Author

Hongbiao Duan

Abstract

"Long period fiber gratings (LPFGs) have found many applications as sensors to measure strain, temperature, refractive index and other physical parameters. In various sensing applications, the cross-sensitivity between two parameters, especially the temperature cross-sensitivity, has been a major difficulty to achieve high accuracy measurement. One of the solutions is to develop LPFG sensors for simultaneous, multi-parameter measurements.

In this thesis, three-section phase-shift (PS) LPFGs were fabricated and investigated for simultaneous measurement of temperature and strain. Compared with a two-section PS-LPFG, a three-section PS-LPFG has two deeper resonance sub bands and a larger separation between the two bands. The strain, temperature and refractive index sensitivities of the two resonance sub bands are independent and significantly different. As such, it has the potential for measurement of two parameters simultaneously. We fabricated high-quality three-section PS-LPFGs using CO₂ laser point-by-point radiations, characterized and calibrated the strain and temperature sensitivities of the two resonance sub bands, and for the first time to our knowledge demonstrated its effectiveness for simultaneous measurement of temperature and strain"--Abstract, page iii.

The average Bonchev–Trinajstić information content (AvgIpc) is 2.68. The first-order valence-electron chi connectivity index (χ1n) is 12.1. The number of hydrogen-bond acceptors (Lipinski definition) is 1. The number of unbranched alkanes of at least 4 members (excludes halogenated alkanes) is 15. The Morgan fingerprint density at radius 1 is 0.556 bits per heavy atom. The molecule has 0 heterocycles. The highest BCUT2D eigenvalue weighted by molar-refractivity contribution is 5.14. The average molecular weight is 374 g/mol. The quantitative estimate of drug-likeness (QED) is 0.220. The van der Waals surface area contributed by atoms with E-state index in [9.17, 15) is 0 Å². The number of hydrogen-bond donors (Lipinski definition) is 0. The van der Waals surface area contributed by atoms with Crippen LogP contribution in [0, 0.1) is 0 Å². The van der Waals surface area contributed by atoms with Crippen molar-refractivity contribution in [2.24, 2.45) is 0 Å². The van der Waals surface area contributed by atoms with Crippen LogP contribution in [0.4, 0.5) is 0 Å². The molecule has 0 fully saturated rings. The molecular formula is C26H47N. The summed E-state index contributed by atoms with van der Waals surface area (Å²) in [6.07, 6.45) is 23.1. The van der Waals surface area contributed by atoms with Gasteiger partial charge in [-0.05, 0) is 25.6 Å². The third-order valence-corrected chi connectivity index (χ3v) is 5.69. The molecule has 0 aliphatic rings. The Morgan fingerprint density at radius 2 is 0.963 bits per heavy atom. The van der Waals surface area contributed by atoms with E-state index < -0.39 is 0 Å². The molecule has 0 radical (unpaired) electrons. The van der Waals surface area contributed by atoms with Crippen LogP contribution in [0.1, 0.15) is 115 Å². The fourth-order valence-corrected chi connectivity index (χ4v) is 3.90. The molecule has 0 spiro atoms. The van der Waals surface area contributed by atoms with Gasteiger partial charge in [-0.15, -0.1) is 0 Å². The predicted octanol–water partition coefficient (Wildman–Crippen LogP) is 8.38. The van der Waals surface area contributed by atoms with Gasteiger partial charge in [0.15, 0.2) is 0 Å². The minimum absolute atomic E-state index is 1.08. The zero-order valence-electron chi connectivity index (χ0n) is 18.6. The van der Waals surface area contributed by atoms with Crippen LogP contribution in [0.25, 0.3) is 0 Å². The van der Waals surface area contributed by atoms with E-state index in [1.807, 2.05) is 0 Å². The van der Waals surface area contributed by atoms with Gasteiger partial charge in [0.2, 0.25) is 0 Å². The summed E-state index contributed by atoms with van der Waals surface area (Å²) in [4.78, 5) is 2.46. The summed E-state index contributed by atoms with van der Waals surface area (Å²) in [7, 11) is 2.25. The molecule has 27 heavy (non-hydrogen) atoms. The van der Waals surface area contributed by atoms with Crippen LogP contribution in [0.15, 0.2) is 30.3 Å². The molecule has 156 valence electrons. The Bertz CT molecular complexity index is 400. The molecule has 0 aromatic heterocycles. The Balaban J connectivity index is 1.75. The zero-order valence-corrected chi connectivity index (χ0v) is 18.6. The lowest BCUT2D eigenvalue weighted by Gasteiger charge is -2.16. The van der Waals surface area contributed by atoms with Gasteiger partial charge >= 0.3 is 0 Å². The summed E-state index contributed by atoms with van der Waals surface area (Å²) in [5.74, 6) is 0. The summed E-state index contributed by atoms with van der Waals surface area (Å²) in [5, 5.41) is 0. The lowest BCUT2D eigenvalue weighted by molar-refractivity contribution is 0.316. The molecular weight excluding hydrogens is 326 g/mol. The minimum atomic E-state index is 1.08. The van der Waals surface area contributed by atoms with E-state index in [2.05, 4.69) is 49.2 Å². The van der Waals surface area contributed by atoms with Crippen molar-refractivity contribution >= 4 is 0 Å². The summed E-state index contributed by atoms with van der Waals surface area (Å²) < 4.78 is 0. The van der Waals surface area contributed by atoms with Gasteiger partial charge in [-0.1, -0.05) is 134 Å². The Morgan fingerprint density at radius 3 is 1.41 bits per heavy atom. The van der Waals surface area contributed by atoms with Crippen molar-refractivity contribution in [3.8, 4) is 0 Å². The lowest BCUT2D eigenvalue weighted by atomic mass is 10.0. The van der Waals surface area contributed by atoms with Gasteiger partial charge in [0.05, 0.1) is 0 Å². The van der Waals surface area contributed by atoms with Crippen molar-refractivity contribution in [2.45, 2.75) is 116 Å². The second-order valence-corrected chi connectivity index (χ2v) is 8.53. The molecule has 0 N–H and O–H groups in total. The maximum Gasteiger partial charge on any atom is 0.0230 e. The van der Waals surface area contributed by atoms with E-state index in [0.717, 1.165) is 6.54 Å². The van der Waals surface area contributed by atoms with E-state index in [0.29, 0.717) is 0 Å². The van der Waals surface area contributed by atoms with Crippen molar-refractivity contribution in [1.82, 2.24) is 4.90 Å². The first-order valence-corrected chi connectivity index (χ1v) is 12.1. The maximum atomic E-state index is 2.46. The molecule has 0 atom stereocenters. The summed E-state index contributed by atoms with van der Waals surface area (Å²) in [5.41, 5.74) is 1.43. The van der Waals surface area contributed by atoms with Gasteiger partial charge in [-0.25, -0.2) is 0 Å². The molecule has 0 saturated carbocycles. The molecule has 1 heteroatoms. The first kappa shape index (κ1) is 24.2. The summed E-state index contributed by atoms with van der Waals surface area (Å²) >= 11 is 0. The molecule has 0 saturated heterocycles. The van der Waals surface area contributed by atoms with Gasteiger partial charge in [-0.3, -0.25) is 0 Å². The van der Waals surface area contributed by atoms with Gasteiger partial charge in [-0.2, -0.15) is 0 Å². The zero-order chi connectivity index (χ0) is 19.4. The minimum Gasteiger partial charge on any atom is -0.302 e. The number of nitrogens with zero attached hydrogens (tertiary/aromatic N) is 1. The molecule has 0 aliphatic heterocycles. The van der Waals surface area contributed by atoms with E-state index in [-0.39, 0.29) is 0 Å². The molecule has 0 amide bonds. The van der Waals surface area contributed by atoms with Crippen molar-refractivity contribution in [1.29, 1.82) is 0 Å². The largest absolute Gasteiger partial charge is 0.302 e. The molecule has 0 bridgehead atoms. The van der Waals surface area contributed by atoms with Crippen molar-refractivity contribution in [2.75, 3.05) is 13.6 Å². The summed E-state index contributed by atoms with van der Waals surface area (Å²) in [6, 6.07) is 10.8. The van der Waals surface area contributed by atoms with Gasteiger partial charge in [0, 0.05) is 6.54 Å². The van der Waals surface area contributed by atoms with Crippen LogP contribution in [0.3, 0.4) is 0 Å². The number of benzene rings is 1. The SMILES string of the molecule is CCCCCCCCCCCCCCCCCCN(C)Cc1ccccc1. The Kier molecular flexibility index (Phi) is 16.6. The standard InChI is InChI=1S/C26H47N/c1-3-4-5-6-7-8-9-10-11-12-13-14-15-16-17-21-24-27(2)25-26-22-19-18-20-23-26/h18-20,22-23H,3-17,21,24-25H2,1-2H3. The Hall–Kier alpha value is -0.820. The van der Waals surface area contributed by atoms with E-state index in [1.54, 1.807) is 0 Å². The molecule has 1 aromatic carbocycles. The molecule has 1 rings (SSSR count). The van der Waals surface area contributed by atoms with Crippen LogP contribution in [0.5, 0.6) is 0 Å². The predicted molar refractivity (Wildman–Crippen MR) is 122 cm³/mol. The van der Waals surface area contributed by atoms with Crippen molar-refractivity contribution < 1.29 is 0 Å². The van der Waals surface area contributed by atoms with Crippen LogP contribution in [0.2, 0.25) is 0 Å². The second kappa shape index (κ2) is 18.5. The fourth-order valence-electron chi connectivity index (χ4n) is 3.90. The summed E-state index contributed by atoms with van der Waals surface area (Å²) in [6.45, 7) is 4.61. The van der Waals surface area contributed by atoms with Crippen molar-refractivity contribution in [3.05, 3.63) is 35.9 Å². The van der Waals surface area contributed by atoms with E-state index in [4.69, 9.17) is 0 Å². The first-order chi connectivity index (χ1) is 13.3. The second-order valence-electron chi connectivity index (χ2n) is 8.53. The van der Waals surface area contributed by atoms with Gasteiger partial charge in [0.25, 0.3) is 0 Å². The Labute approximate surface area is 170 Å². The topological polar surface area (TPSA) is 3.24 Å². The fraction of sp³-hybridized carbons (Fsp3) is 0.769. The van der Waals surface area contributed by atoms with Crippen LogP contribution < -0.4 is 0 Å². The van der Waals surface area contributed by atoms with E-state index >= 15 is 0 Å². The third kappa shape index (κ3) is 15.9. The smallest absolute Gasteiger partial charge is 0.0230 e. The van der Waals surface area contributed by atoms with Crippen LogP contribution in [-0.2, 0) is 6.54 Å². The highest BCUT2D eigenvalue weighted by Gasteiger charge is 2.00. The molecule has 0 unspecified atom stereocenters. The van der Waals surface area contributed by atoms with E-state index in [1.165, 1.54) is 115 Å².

Advisor(s)

Xiao, Hai, Dr.

Committee Member(s)

Tsai, Hai-Lung
Watkins, Steve Eugene, 1960-

Department(s)

Electrical and Computer Engineering

Degree Name

M.S. in Electrical Engineering

Sponsor(s)

United States. Department of Energy

Publisher

Missouri University of Science and Technology

Publication Date

Fall 2011

Pagination

ix, 38 pages

Note about bibliography

Includes bibliographical references (pages 71-76).

Rights

© 2011 Hongbiao Duan, All rights reserved.

Document Type

Thesis - Open Access

File Type

text

Language

English

Library of Congress Subject Headings

Carbon dioxide lasers
Optical fiber detectors -- Design and construction
Strains and stresses -- Measurement
Temperature measurements

Thesis Number

T 9924

Print OCLC #

794678819

Electronic OCLC #

755098554

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